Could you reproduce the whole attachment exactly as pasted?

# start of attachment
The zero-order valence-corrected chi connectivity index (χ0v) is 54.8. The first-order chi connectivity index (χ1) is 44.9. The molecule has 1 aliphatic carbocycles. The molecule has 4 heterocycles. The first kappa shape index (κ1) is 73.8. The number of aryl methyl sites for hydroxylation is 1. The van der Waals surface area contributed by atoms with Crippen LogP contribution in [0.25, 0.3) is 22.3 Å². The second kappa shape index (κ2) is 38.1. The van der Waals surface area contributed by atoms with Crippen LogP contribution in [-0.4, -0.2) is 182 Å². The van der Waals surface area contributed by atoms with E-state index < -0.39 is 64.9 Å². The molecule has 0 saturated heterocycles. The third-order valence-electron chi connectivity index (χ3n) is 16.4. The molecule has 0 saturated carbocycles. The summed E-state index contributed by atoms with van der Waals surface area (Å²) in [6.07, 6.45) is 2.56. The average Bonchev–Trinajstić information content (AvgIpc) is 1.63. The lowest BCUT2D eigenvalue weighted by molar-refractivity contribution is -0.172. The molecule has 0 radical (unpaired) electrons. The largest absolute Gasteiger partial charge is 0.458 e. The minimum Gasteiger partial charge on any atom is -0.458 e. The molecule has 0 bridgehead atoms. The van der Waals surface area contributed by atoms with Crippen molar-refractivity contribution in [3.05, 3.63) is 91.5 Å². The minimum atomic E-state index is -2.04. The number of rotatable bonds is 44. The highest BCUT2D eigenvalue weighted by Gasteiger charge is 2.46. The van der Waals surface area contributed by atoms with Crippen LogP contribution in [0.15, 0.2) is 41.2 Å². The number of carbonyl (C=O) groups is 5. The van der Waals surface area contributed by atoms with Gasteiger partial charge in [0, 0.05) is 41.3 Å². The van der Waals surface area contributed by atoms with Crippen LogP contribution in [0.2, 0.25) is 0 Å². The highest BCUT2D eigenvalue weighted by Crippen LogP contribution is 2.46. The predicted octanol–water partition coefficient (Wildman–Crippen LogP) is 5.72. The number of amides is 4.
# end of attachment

The zero-order valence-corrected chi connectivity index (χ0v) is 54.8. The first-order chi connectivity index (χ1) is 44.9. The molecule has 1 aliphatic carbocycles. The molecule has 4 heterocycles. The first kappa shape index (κ1) is 73.8. The number of aryl methyl sites for hydroxylation is 1. The van der Waals surface area contributed by atoms with Crippen LogP contribution in [0.25, 0.3) is 22.3 Å². The second kappa shape index (κ2) is 38.1. The van der Waals surface area contributed by atoms with Crippen LogP contribution in [-0.4, -0.2) is 182 Å². The van der Waals surface area contributed by atoms with E-state index < -0.39 is 64.9 Å². The molecule has 0 saturated heterocycles. The third-order valence-electron chi connectivity index (χ3n) is 16.4. The molecule has 0 saturated carbocycles. The summed E-state index contributed by atoms with van der Waals surface area (Å²) in [6.07, 6.45) is 2.56. The average Bonchev–Trinajstić information content (AvgIpc) is 1.63. The lowest BCUT2D eigenvalue weighted by molar-refractivity contribution is -0.172. The molecule has 0 radical (unpaired) electrons. The largest absolute Gasteiger partial charge is 0.458 e. The minimum Gasteiger partial charge on any atom is -0.458 e. The molecule has 0 bridgehead atoms. The van der Waals surface area contributed by atoms with Crippen molar-refractivity contribution in [3.05, 3.63) is 91.5 Å². The minimum atomic E-state index is -2.04. The number of rotatable bonds is 44. The highest BCUT2D eigenvalue weighted by Gasteiger charge is 2.46. The van der Waals surface area contributed by atoms with Crippen LogP contribution in [0.15, 0.2) is 41.2 Å². The number of carbonyl (C=O) groups is 5. The van der Waals surface area contributed by atoms with Gasteiger partial charge in [0, 0.05) is 41.3 Å². The van der Waals surface area contributed by atoms with Crippen LogP contribution in [0.2, 0.25) is 0 Å². The highest BCUT2D eigenvalue weighted by Crippen LogP contribution is 2.46. The predicted octanol–water partition coefficient (Wildman–Crippen LogP) is 5.72. The number of amides is 4.